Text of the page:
My favorite developer is Rodinal - and it is a "clean" developer - its action is not to increase grain size - but to present it with extreme efficiency. There is no 'smearing' of grain boundaries- the *big* secret of so-called "fine grain" developers. Everyone agrees to this: Excellent tonality - at the price of "baseball-sized" grain ... but ... I can make the "grain" go away with enlarger filtration.
     
  14. Leon

    Leon Member

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    Ed - not sure what you mean? Do you mean pre-flashing the whole roll? I use roll film and only pre-flash the frame I'm using through a double exposure (1. flash, 2. image), some images will be pre-flashed on the roll, others wont be. Have i missed your point?

    cheers

    Leon
     
  15. jnanian

    jnanian Advertiser Advertiser

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    jim:

    the diffusion device looks similar to what i have for my lumedyne - i think it is called " the tupperware lid" :smile:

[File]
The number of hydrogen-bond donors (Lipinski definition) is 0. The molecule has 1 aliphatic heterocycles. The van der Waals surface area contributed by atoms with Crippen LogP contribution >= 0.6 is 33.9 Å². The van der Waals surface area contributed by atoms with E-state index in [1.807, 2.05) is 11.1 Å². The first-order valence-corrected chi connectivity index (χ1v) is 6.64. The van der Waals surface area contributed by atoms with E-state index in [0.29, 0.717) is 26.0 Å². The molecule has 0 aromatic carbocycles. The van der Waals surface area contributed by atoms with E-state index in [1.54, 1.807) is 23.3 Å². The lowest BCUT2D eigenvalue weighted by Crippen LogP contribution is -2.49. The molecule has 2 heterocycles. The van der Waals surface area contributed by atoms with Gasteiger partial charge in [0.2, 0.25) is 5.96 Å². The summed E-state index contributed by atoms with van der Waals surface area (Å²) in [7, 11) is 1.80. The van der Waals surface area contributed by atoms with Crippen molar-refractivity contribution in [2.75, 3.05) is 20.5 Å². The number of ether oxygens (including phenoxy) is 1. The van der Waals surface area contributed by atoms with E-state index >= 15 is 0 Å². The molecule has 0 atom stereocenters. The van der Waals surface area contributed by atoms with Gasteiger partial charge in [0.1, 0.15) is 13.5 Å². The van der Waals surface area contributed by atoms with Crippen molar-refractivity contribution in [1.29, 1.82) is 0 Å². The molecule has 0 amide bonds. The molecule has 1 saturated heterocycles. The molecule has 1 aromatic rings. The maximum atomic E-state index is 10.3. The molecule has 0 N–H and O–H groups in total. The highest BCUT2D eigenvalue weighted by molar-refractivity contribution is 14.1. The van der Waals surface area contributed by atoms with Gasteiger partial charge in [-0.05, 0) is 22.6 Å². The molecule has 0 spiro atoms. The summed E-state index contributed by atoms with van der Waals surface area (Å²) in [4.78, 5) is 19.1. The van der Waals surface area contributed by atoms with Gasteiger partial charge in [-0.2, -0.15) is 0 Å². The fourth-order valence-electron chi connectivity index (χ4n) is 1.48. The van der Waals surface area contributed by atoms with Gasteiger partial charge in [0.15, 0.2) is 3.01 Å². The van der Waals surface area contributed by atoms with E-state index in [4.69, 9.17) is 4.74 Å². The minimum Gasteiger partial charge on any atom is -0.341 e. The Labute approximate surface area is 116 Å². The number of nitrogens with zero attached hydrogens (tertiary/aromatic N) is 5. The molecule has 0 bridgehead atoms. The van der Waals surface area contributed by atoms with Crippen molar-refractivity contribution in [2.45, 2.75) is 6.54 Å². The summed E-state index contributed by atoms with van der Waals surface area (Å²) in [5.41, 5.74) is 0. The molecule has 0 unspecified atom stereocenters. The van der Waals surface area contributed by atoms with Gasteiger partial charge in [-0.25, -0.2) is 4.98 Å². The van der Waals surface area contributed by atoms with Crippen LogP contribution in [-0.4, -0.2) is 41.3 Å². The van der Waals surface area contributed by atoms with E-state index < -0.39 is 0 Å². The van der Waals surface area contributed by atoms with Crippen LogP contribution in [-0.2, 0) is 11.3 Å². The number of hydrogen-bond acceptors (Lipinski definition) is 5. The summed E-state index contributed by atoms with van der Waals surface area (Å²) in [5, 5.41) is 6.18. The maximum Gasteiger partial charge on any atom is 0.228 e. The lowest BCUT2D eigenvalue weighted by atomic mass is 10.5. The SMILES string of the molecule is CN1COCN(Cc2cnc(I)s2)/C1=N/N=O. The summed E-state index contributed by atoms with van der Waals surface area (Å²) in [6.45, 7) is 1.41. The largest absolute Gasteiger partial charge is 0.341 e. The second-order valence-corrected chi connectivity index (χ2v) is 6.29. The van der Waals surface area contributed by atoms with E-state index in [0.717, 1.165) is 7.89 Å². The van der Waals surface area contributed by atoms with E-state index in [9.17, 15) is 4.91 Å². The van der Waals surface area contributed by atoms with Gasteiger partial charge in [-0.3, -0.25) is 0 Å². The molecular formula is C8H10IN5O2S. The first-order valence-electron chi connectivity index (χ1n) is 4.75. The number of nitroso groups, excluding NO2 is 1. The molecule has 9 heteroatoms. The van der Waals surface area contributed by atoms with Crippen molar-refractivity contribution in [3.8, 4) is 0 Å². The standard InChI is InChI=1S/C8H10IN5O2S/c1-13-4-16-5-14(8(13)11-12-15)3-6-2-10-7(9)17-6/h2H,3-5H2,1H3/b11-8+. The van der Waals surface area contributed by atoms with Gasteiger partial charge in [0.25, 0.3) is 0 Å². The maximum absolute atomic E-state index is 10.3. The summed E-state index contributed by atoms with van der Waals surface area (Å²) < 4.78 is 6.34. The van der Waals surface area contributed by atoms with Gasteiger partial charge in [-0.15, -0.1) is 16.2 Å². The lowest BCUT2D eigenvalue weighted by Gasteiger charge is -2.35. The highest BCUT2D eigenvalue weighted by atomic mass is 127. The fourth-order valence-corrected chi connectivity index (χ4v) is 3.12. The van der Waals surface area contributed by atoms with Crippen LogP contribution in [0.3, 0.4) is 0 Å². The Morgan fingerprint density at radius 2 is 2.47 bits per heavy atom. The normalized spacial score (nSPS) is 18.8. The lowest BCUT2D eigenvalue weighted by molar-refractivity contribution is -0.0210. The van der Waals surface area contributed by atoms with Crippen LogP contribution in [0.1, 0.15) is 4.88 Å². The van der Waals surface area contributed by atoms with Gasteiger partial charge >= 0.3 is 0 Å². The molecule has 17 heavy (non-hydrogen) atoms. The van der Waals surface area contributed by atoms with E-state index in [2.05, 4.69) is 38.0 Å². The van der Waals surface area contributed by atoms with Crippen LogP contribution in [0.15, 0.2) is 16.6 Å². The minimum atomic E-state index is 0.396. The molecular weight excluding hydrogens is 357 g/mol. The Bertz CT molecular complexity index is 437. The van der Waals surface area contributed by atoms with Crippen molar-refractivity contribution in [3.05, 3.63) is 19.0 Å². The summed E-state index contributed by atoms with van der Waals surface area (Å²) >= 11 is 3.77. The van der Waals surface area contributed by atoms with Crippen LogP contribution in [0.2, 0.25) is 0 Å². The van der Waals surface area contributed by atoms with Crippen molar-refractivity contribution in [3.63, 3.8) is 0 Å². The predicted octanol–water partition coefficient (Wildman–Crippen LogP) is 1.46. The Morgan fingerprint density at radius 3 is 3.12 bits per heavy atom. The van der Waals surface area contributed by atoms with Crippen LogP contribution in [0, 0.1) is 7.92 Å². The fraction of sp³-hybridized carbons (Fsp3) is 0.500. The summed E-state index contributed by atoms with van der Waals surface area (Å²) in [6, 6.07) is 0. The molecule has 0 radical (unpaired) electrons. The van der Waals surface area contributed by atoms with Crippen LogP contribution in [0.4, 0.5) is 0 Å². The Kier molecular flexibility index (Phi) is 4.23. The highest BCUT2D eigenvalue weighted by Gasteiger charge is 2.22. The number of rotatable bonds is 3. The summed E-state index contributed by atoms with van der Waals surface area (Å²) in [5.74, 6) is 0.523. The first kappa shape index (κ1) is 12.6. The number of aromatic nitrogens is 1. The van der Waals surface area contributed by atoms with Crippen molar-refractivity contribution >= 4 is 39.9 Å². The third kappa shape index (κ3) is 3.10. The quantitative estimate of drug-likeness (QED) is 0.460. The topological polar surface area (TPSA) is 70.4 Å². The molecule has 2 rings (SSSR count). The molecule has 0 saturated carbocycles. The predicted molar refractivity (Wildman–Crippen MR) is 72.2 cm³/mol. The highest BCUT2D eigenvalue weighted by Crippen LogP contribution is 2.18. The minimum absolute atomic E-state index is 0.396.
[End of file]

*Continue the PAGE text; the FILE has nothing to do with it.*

ed: i know the person i spoke with ( also ed :smile: ) spoke about pre-exposing on frame by frame basis - by double-exposing and shifting where "zones of detail" would be. he used to do it with both color chrome film and b&w film. i know what you mean about re-rolling film. i used to use a yashica-mat double and did a bunch of double-exposed images. no re-wind button, and it *was* a royal pain in the neck to re-roll. nothing ever alligned the way i wanted. :sad:


    this is great! its good to know this technique is still alive and well, and when i eventually try "pre-flash" work, i can ask for some useful advice from people who do it :smile:

    (i wish i had known about this before when i had lighting-conditons-from-hell to deal with.)
     
  16. Ed Sukach

    Ed Sukach Member

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    I *had* envisioned this as a "whole roll" exercise. Frame by frame would be awkward with the Hasselblad, having to work around the double exposure prevention, - I'd have to expose, and not rewind; replace the darkslide, remove the magazine, rewind and replace the magazine and re-expose. Awkward, but possible.